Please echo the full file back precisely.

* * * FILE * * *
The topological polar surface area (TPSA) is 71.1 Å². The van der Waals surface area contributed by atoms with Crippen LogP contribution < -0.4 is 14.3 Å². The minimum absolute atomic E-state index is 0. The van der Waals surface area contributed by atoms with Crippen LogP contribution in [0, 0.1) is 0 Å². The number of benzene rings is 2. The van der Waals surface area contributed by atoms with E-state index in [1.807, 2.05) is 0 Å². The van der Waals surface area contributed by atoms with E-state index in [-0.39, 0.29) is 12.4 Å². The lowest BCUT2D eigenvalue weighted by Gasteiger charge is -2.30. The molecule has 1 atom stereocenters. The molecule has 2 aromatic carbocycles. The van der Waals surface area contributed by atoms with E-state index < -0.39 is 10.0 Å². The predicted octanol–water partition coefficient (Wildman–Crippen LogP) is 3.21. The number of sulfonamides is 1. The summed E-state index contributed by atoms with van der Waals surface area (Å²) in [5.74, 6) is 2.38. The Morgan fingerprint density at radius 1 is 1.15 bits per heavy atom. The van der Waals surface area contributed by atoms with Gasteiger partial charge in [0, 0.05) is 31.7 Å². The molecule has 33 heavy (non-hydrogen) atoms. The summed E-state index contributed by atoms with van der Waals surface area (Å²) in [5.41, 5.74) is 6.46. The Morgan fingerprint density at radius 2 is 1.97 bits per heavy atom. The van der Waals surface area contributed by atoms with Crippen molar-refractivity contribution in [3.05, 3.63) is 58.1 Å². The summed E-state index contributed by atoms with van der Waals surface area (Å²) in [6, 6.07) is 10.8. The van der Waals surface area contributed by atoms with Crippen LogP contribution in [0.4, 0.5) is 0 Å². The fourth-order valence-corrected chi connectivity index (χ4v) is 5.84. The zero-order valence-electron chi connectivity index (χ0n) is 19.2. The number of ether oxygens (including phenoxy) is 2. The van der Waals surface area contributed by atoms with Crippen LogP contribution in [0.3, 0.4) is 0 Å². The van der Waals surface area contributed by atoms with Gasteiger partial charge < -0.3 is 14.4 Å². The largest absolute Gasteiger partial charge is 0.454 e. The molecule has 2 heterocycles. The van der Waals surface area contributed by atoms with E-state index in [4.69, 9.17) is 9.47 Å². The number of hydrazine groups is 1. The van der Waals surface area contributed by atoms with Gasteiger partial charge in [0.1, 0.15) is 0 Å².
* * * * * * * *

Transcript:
The topological polar surface area (TPSA) is 71.1 Å². The van der Waals surface area contributed by atoms with Crippen LogP contribution < -0.4 is 14.3 Å². The minimum absolute atomic E-state index is 0. The van der Waals surface area contributed by atoms with Crippen LogP contribution in [0, 0.1) is 0 Å². The number of benzene rings is 2. The van der Waals surface area contributed by atoms with E-state index in [1.807, 2.05) is 0 Å². The van der Waals surface area contributed by atoms with E-state index in [-0.39, 0.29) is 12.4 Å². The lowest BCUT2D eigenvalue weighted by Gasteiger charge is -2.30. The molecule has 1 atom stereocenters. The molecule has 2 aromatic carbocycles. The van der Waals surface area contributed by atoms with E-state index < -0.39 is 10.0 Å². The predicted octanol–water partition coefficient (Wildman–Crippen LogP) is 3.21. The number of sulfonamides is 1. The summed E-state index contributed by atoms with van der Waals surface area (Å²) in [5.74, 6) is 2.38. The Morgan fingerprint density at radius 1 is 1.15 bits per heavy atom. The van der Waals surface area contributed by atoms with Gasteiger partial charge in [0, 0.05) is 31.7 Å². The molecule has 33 heavy (non-hydrogen) atoms. The summed E-state index contributed by atoms with van der Waals surface area (Å²) in [5.41, 5.74) is 6.46. The Morgan fingerprint density at radius 2 is 1.97 bits per heavy atom. The van der Waals surface area contributed by atoms with Crippen molar-refractivity contribution in [3.05, 3.63) is 58.1 Å². The summed E-state index contributed by atoms with van der Waals surface area (Å²) in [6, 6.07) is 10.8. The van der Waals surface area contributed by atoms with Crippen LogP contribution in [0.4, 0.5) is 0 Å². The fourth-order valence-corrected chi connectivity index (χ4v) is 5.84. The zero-order valence-electron chi connectivity index (χ0n) is 19.2. The number of ether oxygens (including phenoxy) is 2. The van der Waals surface area contributed by atoms with Crippen LogP contribution in [0.3, 0.4) is 0 Å². The van der Waals surface area contributed by atoms with Gasteiger partial charge < -0.3 is 14.4 Å². The largest absolute Gasteiger partial charge is 0.454 e. The molecule has 2 heterocycles. The van der Waals surface area contributed by atoms with E-state index in [4.69, 9.17) is 9.47 Å². The number of hydrazine groups is 1. The van der Waals surface area contributed by atoms with Gasteiger partial charge in [0.1, 0.15) is 0 Å².